For our dinner choices we started off with the Grilled Romaine Salad ($11) and the Charcuterie Plate ($15). Both were a hit for totally different reasons. The salad had a nice combination of flavors of grill, salty pancetta, and tangy parmesan, complementing the greens. The charcuterie plate would make a nice pre-theater nosh along with a glass of wine, but also did fine as a first course. Our beverages, despite a follow up request, did not arrive until we were finished with our first course. They came with an explanation that it took time to hand-make beverages, but honestly, 20 minutes to make a martini and pour a glass of wine seemed to stretch the credibility of that statement.
Our main courses were the Painted Hills Rib Eye Steak ($24), served with grilled figs, blue cheese, and balsamic glaze, and Snake River Farms Pork Shank ($21) served with a huckleberry and maple glaze. As with the first course, the entrees were delicious, bursting in flavor, and exquisitely prepared. The steak was a perfect medium rare, nicely red and juicy, and the figs and blue cheese were a flavorful, if obvious, choice. The pork was so tender that it fell off the bone, and although the maple could easily have been too sweet, it was nicely moderated by the huckleberries — a great combination that would not have immediately come to my mind. We also order a side dish of Roasted Cauliflower ($4), which was fine, although I think I would have preferred the Mac ‘n Cheese ($4). Next time.
Service again was friendly, but inordinately slow. We weren’t in a hurry, so it didn’t personally matter, but it is annoying to wait too long for a missing piece of silverware or another bottle of water. I’d think twice about expecting a quick pre-theater dinner, and probably opt for appetizers in the bar.
Again, service was slow, and we waited for quite awhile before our finished plated were cleared, and even longer before we were asked about dessert. Once ordered, however, dessert came promptly, along with the check. At that point, it just felt like they were trying to shuffle us out to turn the table.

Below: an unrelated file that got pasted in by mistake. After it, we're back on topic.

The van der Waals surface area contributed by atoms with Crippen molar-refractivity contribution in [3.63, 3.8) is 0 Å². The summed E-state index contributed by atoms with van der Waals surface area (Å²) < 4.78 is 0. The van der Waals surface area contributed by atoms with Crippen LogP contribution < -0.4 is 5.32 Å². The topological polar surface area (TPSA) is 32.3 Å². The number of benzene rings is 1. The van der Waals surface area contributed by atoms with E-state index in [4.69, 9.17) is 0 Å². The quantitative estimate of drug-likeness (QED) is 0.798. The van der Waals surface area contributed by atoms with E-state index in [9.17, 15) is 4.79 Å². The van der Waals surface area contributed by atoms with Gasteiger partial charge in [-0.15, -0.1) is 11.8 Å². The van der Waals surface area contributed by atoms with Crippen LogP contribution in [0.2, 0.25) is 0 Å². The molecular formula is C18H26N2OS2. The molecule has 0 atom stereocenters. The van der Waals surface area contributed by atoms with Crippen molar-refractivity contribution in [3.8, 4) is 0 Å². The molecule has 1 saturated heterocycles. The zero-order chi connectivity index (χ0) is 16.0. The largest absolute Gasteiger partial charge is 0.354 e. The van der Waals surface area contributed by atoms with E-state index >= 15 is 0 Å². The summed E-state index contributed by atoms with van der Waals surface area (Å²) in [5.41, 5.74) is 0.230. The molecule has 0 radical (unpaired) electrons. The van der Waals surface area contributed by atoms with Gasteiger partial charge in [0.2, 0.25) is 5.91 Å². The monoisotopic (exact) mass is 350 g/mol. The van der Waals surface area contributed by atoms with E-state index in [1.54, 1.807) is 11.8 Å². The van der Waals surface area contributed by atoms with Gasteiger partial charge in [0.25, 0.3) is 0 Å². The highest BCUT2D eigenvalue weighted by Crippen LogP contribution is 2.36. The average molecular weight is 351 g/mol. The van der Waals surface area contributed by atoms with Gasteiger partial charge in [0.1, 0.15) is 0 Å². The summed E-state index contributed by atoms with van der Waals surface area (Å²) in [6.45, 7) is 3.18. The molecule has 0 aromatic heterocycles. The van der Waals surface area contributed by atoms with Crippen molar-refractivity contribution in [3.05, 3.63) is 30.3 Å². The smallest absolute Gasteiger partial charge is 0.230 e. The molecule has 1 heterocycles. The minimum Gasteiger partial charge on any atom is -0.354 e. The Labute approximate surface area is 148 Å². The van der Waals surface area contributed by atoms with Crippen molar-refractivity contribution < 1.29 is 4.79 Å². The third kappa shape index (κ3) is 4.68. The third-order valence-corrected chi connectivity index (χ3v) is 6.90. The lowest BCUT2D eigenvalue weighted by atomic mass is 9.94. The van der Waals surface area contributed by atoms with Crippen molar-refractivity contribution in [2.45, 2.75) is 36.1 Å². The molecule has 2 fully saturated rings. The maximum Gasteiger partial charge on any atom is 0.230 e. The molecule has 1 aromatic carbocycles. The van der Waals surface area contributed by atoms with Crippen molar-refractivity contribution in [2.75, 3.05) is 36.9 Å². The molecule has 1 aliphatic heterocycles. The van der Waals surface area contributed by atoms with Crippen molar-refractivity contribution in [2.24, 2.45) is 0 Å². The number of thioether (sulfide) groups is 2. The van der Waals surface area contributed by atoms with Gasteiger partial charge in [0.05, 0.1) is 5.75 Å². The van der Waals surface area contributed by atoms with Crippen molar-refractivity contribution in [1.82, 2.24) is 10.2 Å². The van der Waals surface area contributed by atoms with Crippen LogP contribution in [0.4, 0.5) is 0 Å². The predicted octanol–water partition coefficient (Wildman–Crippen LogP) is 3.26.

Although pleasantly full following our meal, we opted to share the Chocolate Cake ($8). The dessert menu also changes based on the season, but I would imagine the chocolate cake is a year round staple. It was moist, tasty, and satisfying, which was exactly what we were after, but I’m not sure that I’d call it anything special. But when it exactly matches what you wanted and were expecting, it’s a little ridiculous to find fault.
My overall opinion of Urbane is a mixed bag. I score it very high on food – creative menu, well-prepared dishes, fresh ingredients, and good presentation – probably a 4 (out of 5). It’s just all the other stuff that I found annoying interfered with my enjoyment of the meal. Knowing that it’s loud means you can avoid it if you’re looking for a romantic date spot (I rate it a 3.0 for ambience), but the inconsistency of the service is something that the restaurant has to work on (I rate it a 1.5 for service).
Would I go back? Sure. But it wouldn’t be the first place that I think of.
(A portion of the evening’s meal and beverages were complimentary)
Location: On the first floor of the Hyatt at Olive 8, 1639 8th Avenue, downtown (map).
Restaurant Hours: Breakfast is served Monday – Friday, 6:30-11 am; lunch is served Monday – Friday 11 am – 2:20 pm, and dinner is served daily, 5-10 pm. Brunch is served Saturday and Sunday, 6:30 am – 2:30 pm.
Bar Hours: Daily 11 am – midnight. Happy Hour 4-6 pm and 10 pm – midnight.
Photo credit: Courtesy of UrbaneTags: featuredarticle, Food & Beverage, hotels, restaurant reviews